5. Nigel Mansell

Nigel Mansell
Nigel Mansell had an illustrious 15-year career in Formula One. Paul-Henri Cahier/Getty Images

A legend in his native England, Nigel Mansell won both the Formula One World Championship in 1992 and the CART Indy Car World Series in 1993. He was the reigning F1 champion when he moved to CART, becoming the first person to win the CART title in his debut season, and making him the only person to hold both titles simultaneously.

Mansell's career in Formula One racing lasted 15 seasons, with his final two full seasons spent in the CART series. Mansell is seventh overall on the Formula One race winners list, and held the record for the most number of poles set in a single season, which he held until 2011. In 2005, Mansell came out of retirement to race in the Grand Prix Masters series, and he won the championship. He was inducted to the International Motorsport Hall of Fame later that year.


4. Ayrton Senna

Ayrton Senna
Ayrton Senna made his Formula One debut in 1984, and won six Grand Prix races in his first three seasons as a driver. Paul-Henri Cahier/Getty Images

Brazilian race car legend Ayrton Senna da Silva won three Formula One world championships before he was killed on the track while leading the 1994 San Marino Grand Prix. During his career, Senna was one of the most dominant and successful Formula One drivers of the modern era.

Senna made his Formula One debut in 1984, and won six Grand Prix races in his first three seasons as a driver. In 1988, he won all but one of the 16 Grand Prix and accomplished his first World Championship. He won his second and third championships in 1990 and 1991. His rivalry with Alain Prost during the period dominated global motorsports. From 1989 until 2006, Senna held the record for most pole positions.


3. Dale Earnhardt

Dale Earnhardt
Dale Earnhardt, aka "The Intimidator" won 76 Winston Cup races, including seven at the Daytona 500. David Taylor/Getty Images

Dale Earnhardt represents, for many race car fans, the pinnacle of excellence. Earnhardt started his legendary career in 1975 at the World 600, which was held at the Charlotte Motor Speedway as part of the Winston Cup Series (today the Sprint Cup Series). From there, Earnhardt won a total of 76 Winston Cup races, including 34 victories at Daytona International Speedway (and one Daytona 500), the most of any racer. He also earned seven NASCAR Winston Cup Championships.

His aggressive, some claim dangerous, driving style earned him the nickname "The Intimidator." Earnhardt was killed Feb. 18, 2001, at the Daytona International Speedway, when he crashed on the very last lap of the race. Earnhardt has since been inducted into numerous halls of fame, including the very first class of the NASCAR Hall of Fame.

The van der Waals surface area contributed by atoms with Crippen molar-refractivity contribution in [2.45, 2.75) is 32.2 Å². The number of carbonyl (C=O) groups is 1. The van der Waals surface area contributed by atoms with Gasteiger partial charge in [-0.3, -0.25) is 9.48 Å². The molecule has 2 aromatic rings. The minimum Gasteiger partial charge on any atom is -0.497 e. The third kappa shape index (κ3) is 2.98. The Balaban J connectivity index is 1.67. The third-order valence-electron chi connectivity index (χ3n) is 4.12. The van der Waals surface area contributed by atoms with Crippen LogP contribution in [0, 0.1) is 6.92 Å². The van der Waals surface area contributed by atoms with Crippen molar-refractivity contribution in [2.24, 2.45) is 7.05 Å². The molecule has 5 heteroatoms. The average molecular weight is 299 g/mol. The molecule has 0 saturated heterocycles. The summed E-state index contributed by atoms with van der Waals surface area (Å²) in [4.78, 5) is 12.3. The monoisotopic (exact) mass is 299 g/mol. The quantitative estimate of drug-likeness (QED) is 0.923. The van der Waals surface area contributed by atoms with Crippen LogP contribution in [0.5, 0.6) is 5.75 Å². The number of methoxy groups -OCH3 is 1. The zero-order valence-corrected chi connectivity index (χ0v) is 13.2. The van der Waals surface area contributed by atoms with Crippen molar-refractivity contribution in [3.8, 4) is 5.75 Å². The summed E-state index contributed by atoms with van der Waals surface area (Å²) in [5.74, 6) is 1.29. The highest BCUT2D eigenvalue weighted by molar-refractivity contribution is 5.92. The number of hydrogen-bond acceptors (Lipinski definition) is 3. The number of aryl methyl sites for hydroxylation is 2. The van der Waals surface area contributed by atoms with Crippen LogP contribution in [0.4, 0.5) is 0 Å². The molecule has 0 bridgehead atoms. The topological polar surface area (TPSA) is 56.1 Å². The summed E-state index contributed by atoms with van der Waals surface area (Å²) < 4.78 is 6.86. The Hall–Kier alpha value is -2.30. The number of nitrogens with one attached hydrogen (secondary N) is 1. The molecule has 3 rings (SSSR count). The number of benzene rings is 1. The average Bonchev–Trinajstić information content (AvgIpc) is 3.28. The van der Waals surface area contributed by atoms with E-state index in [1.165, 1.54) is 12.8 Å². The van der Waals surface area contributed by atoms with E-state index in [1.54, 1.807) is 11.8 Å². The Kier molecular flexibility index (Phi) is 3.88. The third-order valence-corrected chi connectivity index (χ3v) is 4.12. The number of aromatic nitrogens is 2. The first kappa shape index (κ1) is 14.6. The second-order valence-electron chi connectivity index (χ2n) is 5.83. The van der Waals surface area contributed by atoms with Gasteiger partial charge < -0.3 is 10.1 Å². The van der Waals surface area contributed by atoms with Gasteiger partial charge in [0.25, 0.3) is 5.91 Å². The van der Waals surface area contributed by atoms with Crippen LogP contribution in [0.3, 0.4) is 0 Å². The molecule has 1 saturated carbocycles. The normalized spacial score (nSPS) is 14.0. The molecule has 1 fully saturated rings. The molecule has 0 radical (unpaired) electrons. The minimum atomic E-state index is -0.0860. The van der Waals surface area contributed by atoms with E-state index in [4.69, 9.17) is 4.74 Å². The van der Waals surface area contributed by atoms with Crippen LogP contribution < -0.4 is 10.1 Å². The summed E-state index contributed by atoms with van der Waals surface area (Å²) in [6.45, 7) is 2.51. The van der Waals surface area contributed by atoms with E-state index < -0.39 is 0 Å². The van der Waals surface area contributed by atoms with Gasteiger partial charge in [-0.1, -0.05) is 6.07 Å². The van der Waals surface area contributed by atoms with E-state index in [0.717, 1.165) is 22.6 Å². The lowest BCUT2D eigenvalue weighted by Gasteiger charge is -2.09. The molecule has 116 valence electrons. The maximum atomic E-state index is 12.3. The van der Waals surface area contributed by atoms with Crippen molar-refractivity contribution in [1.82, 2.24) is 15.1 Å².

2. Michael Schumacher

Michael Schumacher
Michael Schumacher is driving at the Indianapolis 500 in 2004, where he clinched the 2004 United States Grand Prix. WIKIMEDIA/(CC BY-SA 4.0)

The runner-up position for greatest racecar driver of all time goes to German driver Michael Schumacher. A seven-time Formula One World Champion, Schumacher is considered one of the best Formula One drivers in history, and the most successful of the modern era. He was named Laureus World Sportsman of the Year twice, and holds many F1 records, including most championships, race victories, fastest laps, pole positions and most races won in a single season.

In 2002, Schumacher became the only driver in F1 history to finish in the top three in every race of a season, and he broke the record for most consecutive podium finishes. In December 2013, Schumacher had a serious head injury while skiing, despite wearing a helmet. The family has been very private about the accident, which left him with severe brain injuries, though it's clear it ended his driving career for good.


1. Mario Andretti

Mario Andretti
Mario Andretti is one of only two drivers to win races in Formula One, Indy Car, World Sportscar Championship and NASCAR. Ken Murray/Icon Sportswire/Corbis/Icon Sportswire/Getty Images

At No. 1 sits Mario Andretti, the Italian American race car legend who transcended motorsport. A household name all over the world, Andretti is one of only two drivers to win races in Formula One, Indy Car, World Sportscar Championship and NASCAR. He also won races in midget cars and sprint cars.

During his illustrious career, Andretti won the 1978 Formula One World Championship and four Indy Car titles. To date, he remains the only driver ever to win the Indianapolis 500, the Daytona 500 and the Formula One World Championship, and the only driver to have won a race in the NASCAR Sprint Cup Series, Formula One and an Indianapolis 500. Andretti remains the last American to have won a Formula One race victory — back in 1978 at the Dutch Grand Prix. He also is one of only three drivers to win races on road courses, paved ovals and dirt tracks in one season, a feat that he accomplished four different times.